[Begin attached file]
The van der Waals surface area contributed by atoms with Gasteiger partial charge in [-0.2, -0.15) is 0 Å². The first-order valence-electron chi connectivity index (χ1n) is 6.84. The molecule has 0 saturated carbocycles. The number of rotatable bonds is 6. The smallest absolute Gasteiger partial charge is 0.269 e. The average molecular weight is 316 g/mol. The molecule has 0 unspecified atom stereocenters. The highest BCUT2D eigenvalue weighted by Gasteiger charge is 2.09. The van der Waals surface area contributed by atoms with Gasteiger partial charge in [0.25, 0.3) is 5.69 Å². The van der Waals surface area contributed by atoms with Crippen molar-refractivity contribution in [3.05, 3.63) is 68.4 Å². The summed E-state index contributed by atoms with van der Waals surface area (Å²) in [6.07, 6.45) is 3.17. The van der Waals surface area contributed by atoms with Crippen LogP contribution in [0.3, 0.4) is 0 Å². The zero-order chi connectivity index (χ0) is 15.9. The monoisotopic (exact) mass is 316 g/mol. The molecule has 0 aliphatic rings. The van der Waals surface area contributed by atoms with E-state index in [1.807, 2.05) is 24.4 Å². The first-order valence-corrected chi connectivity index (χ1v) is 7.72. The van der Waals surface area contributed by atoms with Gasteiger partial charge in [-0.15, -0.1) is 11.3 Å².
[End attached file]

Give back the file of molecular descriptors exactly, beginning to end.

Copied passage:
The van der Waals surface area contributed by atoms with Gasteiger partial charge in [-0.2, -0.15) is 0 Å². The first-order valence-electron chi connectivity index (χ1n) is 6.84. The molecule has 0 saturated carbocycles. The number of rotatable bonds is 6. The smallest absolute Gasteiger partial charge is 0.269 e. The average molecular weight is 316 g/mol. The molecule has 0 unspecified atom stereocenters. The highest BCUT2D eigenvalue weighted by Gasteiger charge is 2.09. The van der Waals surface area contributed by atoms with Gasteiger partial charge in [0.25, 0.3) is 5.69 Å². The van der Waals surface area contributed by atoms with Crippen molar-refractivity contribution in [3.05, 3.63) is 68.4 Å². The summed E-state index contributed by atoms with van der Waals surface area (Å²) in [6.07, 6.45) is 3.17. The van der Waals surface area contributed by atoms with Crippen LogP contribution in [0.3, 0.4) is 0 Å². The zero-order chi connectivity index (χ0) is 15.9. The monoisotopic (exact) mass is 316 g/mol. The molecule has 0 aliphatic rings. The van der Waals surface area contributed by atoms with E-state index in [1.807, 2.05) is 24.4 Å². The first-order valence-corrected chi connectivity index (χ1v) is 7.72. The van der Waals surface area contributed by atoms with Gasteiger partial charge in [-0.15, -0.1) is 11.3 Å².